Further, 25 kA for 3 sec. board can withstand 40 kA for 1 sec. or not. It seems possible if I use I^2t= constant. Is it possible to convert 3 sec. rating into 1 sec. rating and vice-versa

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#10
In reply to #7

Re: Short Circuit Duration

01/31/2014 12:20 AM

Sorry, I meant you may use 40 kA 1 sec for 20 kA and 3 sec. but not conversely!.

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Guru

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#11
In reply to #10

Re: Short Circuit Duration

01/31/2014 12:55 AM

Compare I^2t for both-20KA for 3sec<40kA fo1sec

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#12
In reply to #7

Re: Short Circuit Duration

01/31/2014 2:43 AM

what is system short circuit current at existing 40kA switchgear. If this exceeds 25kA you can not use it to extend 40kA switchgear.

In your latest input you are looking only at one out of three factors of my previous contribution, that is, short time thermal rating.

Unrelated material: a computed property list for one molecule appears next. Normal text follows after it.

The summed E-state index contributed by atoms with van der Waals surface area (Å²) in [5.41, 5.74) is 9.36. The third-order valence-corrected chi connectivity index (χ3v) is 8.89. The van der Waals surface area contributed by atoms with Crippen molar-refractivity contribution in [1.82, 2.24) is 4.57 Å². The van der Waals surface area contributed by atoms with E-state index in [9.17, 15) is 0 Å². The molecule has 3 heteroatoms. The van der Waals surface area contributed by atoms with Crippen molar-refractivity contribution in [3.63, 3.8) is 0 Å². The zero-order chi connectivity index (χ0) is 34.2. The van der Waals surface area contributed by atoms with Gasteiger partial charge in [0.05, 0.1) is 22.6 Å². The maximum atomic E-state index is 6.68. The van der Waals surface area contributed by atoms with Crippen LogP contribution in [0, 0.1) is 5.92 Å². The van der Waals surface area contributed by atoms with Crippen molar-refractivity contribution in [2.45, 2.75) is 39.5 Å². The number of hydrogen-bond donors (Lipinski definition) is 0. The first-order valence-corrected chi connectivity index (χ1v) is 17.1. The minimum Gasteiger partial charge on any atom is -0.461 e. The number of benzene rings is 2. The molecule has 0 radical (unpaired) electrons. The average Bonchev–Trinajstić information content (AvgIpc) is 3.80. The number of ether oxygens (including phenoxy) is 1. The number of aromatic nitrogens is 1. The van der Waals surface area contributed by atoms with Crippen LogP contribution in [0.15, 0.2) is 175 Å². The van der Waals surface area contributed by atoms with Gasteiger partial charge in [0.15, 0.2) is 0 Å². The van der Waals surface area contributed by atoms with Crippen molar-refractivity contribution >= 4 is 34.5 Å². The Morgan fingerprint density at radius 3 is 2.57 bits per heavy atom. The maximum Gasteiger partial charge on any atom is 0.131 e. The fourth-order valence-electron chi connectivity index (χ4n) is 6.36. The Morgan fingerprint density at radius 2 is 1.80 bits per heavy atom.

Besides other factors, once again to use available spare switchgear, you have to ensure that all of following capability are fulfilled:

1. Interruption duty (Fault breaking capacity of interrupter),

2. Short time withstand capability against mechanical stresses

and 3. Short time thermal withstand capability.

I will suggest that you are not fully conversant with requirements and either shall consult your senior who has the required knowledge or a system designer.

Besides matching fault level, there are other duties such as C -O- C -O- 3 Secs. - C... etc. defined for re-closing duty and if that is the case then must be checked.